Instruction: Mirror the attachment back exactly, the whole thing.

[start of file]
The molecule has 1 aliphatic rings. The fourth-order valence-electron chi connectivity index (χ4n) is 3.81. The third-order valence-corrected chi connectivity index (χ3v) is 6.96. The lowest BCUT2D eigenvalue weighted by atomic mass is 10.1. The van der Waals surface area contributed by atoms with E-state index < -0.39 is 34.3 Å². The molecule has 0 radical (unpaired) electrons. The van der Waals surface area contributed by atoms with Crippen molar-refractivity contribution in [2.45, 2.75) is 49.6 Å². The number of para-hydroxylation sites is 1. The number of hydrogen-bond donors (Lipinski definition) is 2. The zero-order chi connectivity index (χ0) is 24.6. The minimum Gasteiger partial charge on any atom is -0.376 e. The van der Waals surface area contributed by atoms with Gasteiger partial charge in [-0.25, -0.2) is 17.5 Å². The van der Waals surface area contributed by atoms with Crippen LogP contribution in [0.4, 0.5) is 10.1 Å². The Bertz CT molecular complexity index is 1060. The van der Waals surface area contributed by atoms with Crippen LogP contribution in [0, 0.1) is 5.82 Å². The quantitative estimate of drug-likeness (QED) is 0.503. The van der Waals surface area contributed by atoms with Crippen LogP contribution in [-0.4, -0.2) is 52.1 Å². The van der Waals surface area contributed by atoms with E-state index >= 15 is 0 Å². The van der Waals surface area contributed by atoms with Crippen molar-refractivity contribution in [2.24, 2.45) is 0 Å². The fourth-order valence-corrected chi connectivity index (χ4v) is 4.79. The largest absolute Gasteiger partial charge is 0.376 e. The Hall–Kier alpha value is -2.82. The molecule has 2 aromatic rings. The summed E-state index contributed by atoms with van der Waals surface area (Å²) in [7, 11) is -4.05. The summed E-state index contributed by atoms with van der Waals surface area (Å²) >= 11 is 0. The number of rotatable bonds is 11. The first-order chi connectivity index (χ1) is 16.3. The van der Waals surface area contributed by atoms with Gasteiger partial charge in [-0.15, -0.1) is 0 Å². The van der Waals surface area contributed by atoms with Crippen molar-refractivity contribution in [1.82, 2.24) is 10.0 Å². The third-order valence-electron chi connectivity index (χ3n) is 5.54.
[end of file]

The molecule has 1 aliphatic rings. The fourth-order valence-electron chi connectivity index (χ4n) is 3.81. The third-order valence-corrected chi connectivity index (χ3v) is 6.96. The lowest BCUT2D eigenvalue weighted by atomic mass is 10.1. The van der Waals surface area contributed by atoms with E-state index < -0.39 is 34.3 Å². The molecule has 0 radical (unpaired) electrons. The van der Waals surface area contributed by atoms with Crippen molar-refractivity contribution in [2.45, 2.75) is 49.6 Å². The number of para-hydroxylation sites is 1. The number of hydrogen-bond donors (Lipinski definition) is 2. The zero-order chi connectivity index (χ0) is 24.6. The minimum Gasteiger partial charge on any atom is -0.376 e. The van der Waals surface area contributed by atoms with Gasteiger partial charge in [-0.25, -0.2) is 17.5 Å². The van der Waals surface area contributed by atoms with Crippen LogP contribution in [0.4, 0.5) is 10.1 Å². The Bertz CT molecular complexity index is 1060. The van der Waals surface area contributed by atoms with Crippen LogP contribution in [0, 0.1) is 5.82 Å². The quantitative estimate of drug-likeness (QED) is 0.503. The van der Waals surface area contributed by atoms with Crippen LogP contribution in [-0.4, -0.2) is 52.1 Å². The van der Waals surface area contributed by atoms with E-state index >= 15 is 0 Å². The van der Waals surface area contributed by atoms with Crippen molar-refractivity contribution in [2.24, 2.45) is 0 Å². The fourth-order valence-corrected chi connectivity index (χ4v) is 4.79. The largest absolute Gasteiger partial charge is 0.376 e. The Hall–Kier alpha value is -2.82. The molecule has 2 aromatic rings. The summed E-state index contributed by atoms with van der Waals surface area (Å²) in [7, 11) is -4.05. The summed E-state index contributed by atoms with van der Waals surface area (Å²) >= 11 is 0. The number of rotatable bonds is 11. The first-order chi connectivity index (χ1) is 16.3. The van der Waals surface area contributed by atoms with Gasteiger partial charge in [-0.15, -0.1) is 0 Å². The van der Waals surface area contributed by atoms with Crippen molar-refractivity contribution in [1.82, 2.24) is 10.0 Å². The third-order valence-electron chi connectivity index (χ3n) is 5.54.